posted April 30, 1998

Francis Fike Retires After 30 Years on English Faculty

Dr. Francis Fike, professor of English at Hope College, is retiring this year after 30 years on the faculty.

          Fike started at Hope in 1968 as an associate
  professor of English.  He was promoted to full professor in
  1984.
          After completing his bachelor's degree with a
  major in English at Duke University in 1954, Fike earned an
  M.Div. at Union Theological Seminary in 1957, and became
  ordained as a minister in the Methodist Church.
          Retaining an early interest in writing and
  literature, however, he subsequently applied for and
  received a Creative Writing Fellowship in Poetry from
  Stanford University, which supported him as he completed a
  one-year master's program in 1958.  He went on to earn his
  doctorate from Stanford in 1964, and held teaching
  appointments at both Stanford and Cornell University before
  coming to Hope.
          In his 30 years at the college, Fike has found a
  variety of ways to serve.  He helped develop the "Senior
  Seminar" program, "capstone" courses that prompt Hope's
  seniors to consider their values and the meaning of their
  education as they anticipate post-college life.  Himself a
  member of Phi Beta Kappa, he was a founding member of Hope's
  chapter, chartered in 1971.
          He has had articles, poems or reviews in
  publications ranging from "Audubon," to "19th Century
  Fiction," to "Reformed Review."  He is the author of three
  books of poetry:  "Underbrush" (1986), "In the Same Rivers"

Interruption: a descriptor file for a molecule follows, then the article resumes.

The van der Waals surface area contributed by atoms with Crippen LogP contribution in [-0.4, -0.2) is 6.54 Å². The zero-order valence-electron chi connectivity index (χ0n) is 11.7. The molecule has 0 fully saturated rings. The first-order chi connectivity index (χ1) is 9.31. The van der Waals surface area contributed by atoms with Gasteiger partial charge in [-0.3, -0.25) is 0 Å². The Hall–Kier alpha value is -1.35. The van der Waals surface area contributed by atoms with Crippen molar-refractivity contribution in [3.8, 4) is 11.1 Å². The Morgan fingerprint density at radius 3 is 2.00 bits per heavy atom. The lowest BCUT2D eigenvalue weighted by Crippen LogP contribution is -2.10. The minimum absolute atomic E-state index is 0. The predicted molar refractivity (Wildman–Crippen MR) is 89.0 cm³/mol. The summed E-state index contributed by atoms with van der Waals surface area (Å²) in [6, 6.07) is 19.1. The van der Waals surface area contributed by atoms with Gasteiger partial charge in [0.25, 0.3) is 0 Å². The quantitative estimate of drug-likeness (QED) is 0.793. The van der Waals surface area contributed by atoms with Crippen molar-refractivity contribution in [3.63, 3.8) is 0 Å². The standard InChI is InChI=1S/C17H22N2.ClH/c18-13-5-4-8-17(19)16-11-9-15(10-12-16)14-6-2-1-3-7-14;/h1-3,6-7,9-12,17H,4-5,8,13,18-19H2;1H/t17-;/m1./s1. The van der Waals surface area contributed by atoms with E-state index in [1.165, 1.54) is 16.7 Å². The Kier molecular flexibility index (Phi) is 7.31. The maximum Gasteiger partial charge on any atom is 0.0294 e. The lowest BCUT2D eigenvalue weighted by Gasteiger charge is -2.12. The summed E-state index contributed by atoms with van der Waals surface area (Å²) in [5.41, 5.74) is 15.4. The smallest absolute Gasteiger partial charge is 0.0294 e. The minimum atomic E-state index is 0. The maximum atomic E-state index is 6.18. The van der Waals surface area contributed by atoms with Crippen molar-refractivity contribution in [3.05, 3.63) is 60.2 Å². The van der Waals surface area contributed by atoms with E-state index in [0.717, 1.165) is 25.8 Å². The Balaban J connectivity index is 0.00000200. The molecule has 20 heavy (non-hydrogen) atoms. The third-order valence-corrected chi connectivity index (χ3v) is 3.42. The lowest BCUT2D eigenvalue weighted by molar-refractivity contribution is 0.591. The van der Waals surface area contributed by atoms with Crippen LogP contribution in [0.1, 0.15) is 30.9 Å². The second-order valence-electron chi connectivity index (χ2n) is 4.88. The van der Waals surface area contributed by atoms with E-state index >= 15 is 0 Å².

(1989) and "After the Serpent's Word" (1997).
          He has been Hope's "Campus Representative" to
  "Christian Scholar's Review" for several years, and has been
  poetry editor of "Perspectives:  A Journal of Reformed
  Thought" since January of 1995.
          For more than a quarter century, he had a hand in
  honoring hundreds of the college's top graduates, albeit
  anonymously.  An amateur calligrapher, he penned the
  assorted "laude" designations on graduating seniors'
  diplomas from around 1969 through 1994, until the college's
  Registrar's Office automated the process as class sizes
  continued to grow.
          He has even returned to the pulpit on a few
  occasions, at Hope Church, an RCA congregation in Holland,
  where he's been an active member for 30 years.
          In retirement, Fike will continue his work with
  "Perspectives" and as a calligrapher.  He plans to learn to
  play the piano and guitar, to pursue genealogical research,
  to travel with his Janice, and to continue to read and write
  both poetry and prose.